September 30, 2014
Music Hall of Williamsburg
Brooklyn, New York
Touring in support of their seventh album (and surprise release) Pe’ahi, last night Danish noise-pop duo The Raveonettes unleashed an apocalyptic racket on a packed, willing Brooklyn audience.
Stepping delicately onto the stage at Brooklyn’s Music Hall of Williamsburg, Sune Rose Wagner stroked his guitar tentatively, as if encouraging it to wake up. A cry of “louder” came from the depths of the capacity crowd, and a sly smile traced across his face, he knew that ninety minutes from then no one would leave unsatisfied.
A decade-plus into their formidable career, The Raveonettes have established a secure place for themselves in the indie rock firmament. New releases are greeted with respectful reverence, and well-planned tours result in large (but not too large) gatherings of devoted fans, well-prepared to worship every distortion-laden riff and echoplexed sigh.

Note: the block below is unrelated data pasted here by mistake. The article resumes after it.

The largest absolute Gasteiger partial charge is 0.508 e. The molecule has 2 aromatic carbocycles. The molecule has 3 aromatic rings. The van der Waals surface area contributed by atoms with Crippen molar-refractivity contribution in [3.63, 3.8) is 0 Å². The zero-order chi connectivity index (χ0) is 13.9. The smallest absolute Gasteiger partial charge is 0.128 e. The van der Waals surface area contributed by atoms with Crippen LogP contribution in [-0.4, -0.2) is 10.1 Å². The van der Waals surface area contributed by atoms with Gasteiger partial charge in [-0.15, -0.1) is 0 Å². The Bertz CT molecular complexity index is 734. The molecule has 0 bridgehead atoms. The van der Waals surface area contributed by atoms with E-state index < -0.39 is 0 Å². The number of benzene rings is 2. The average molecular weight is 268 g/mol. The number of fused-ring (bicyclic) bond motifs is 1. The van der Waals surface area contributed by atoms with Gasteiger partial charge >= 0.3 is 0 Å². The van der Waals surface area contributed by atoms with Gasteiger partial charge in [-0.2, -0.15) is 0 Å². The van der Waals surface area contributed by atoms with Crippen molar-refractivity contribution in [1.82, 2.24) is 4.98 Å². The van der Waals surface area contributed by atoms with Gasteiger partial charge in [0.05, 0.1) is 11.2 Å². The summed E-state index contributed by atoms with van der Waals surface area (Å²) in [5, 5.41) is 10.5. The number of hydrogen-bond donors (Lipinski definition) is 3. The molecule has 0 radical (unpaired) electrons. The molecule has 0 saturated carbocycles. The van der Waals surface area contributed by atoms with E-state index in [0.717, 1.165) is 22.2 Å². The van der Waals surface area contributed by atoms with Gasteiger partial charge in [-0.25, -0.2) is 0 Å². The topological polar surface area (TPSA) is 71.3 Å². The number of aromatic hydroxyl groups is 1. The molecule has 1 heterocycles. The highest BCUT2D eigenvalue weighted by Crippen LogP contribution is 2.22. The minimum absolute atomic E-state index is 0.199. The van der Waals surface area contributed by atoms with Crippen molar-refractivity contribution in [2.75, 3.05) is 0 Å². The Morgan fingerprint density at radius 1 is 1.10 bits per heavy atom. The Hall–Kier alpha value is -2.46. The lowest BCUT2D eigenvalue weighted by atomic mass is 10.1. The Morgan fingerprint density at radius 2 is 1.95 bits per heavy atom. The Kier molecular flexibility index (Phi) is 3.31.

Wagner and partner-in-crime Sharin Foo, supplemented by a human version of a drum machine, launched into the set with confidently restrained power. The first few offerings combined a couple of songs from the new album, including the opener “Endless Sleeper,” with selections from their growing discography, and the audience responded warmly as expected. As the set progressed, however, the show transformed from a showcase of individual songs into a sonic maelstrom of fluid textures and emotions. The volume rose, the drums became more electronic sounding, the extraordinary light show beamed over the crowd, yet all the while the duo’s ethereal vocals soared above the cacophony. The crowd was enraptured, at once transfixed by the band and lost in its own reverie; there were instances of hippy-like dervishing that strangely did not seem out of place.
As the audience exited the venue, there was a sense that this show was “next-level.” Indeed, The Raveonettes delivered an evening of rock-and-roll brilliance, a privilege to have witnessed. FL